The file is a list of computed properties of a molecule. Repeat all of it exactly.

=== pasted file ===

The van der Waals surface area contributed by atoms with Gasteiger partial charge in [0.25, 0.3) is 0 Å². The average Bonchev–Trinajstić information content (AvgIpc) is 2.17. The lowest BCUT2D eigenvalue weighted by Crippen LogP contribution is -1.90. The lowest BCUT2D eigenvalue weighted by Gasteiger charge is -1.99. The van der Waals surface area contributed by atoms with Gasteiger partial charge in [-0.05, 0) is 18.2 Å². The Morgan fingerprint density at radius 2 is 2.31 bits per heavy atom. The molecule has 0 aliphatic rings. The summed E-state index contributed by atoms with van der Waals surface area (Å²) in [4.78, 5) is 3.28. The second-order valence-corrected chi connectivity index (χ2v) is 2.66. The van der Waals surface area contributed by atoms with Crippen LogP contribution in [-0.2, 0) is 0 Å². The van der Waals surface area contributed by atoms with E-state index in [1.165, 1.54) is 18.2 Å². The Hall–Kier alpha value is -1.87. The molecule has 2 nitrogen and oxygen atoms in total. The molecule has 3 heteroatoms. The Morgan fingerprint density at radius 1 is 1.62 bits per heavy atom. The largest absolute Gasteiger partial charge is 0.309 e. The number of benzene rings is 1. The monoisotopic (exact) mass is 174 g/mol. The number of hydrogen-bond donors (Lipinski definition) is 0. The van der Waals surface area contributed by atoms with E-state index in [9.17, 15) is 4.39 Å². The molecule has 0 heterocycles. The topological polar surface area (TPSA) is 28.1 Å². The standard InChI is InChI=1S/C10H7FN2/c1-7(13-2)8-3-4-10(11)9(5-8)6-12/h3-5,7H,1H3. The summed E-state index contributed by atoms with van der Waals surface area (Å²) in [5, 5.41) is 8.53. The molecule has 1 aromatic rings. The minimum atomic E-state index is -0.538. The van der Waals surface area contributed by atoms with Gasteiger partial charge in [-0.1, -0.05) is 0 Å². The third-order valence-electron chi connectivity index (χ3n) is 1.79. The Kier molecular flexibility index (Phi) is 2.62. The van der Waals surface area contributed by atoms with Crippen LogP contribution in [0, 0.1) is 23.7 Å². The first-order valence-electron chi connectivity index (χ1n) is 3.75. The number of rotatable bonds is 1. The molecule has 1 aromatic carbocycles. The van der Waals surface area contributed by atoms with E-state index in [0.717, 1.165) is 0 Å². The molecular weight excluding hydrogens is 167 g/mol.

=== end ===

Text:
The van der Waals surface area contributed by atoms with Gasteiger partial charge in [0.25, 0.3) is 0 Å². The average Bonchev–Trinajstić information content (AvgIpc) is 2.17. The lowest BCUT2D eigenvalue weighted by Crippen LogP contribution is -1.90. The lowest BCUT2D eigenvalue weighted by Gasteiger charge is -1.99. The van der Waals surface area contributed by atoms with Gasteiger partial charge in [-0.05, 0) is 18.2 Å². The Morgan fingerprint density at radius 2 is 2.31 bits per heavy atom. The molecule has 0 aliphatic rings. The summed E-state index contributed by atoms with van der Waals surface area (Å²) in [4.78, 5) is 3.28. The second-order valence-corrected chi connectivity index (χ2v) is 2.66. The van der Waals surface area contributed by atoms with Crippen LogP contribution in [-0.2, 0) is 0 Å². The van der Waals surface area contributed by atoms with E-state index in [1.165, 1.54) is 18.2 Å². The Hall–Kier alpha value is -1.87. The molecule has 2 nitrogen and oxygen atoms in total. The molecule has 3 heteroatoms. The Morgan fingerprint density at radius 1 is 1.62 bits per heavy atom. The largest absolute Gasteiger partial charge is 0.309 e. The number of benzene rings is 1. The monoisotopic (exact) mass is 174 g/mol. The number of hydrogen-bond donors (Lipinski definition) is 0. The van der Waals surface area contributed by atoms with E-state index in [9.17, 15) is 4.39 Å². The molecule has 0 heterocycles. The topological polar surface area (TPSA) is 28.1 Å². The standard InChI is InChI=1S/C10H7FN2/c1-7(13-2)8-3-4-10(11)9(5-8)6-12/h3-5,7H,1H3. The summed E-state index contributed by atoms with van der Waals surface area (Å²) in [5, 5.41) is 8.53. The molecule has 1 aromatic rings. The minimum atomic E-state index is -0.538. The van der Waals surface area contributed by atoms with Gasteiger partial charge in [-0.1, -0.05) is 0 Å². The third-order valence-electron chi connectivity index (χ3n) is 1.79. The Kier molecular flexibility index (Phi) is 2.62. The van der Waals surface area contributed by atoms with Crippen LogP contribution in [0, 0.1) is 23.7 Å². The first-order valence-electron chi connectivity index (χ1n) is 3.75. The number of rotatable bonds is 1. The molecule has 1 aromatic carbocycles. The van der Waals surface area contributed by atoms with E-state index in [0.717, 1.165) is 0 Å². The molecular weight excluding hydrogens is 167 g/mol.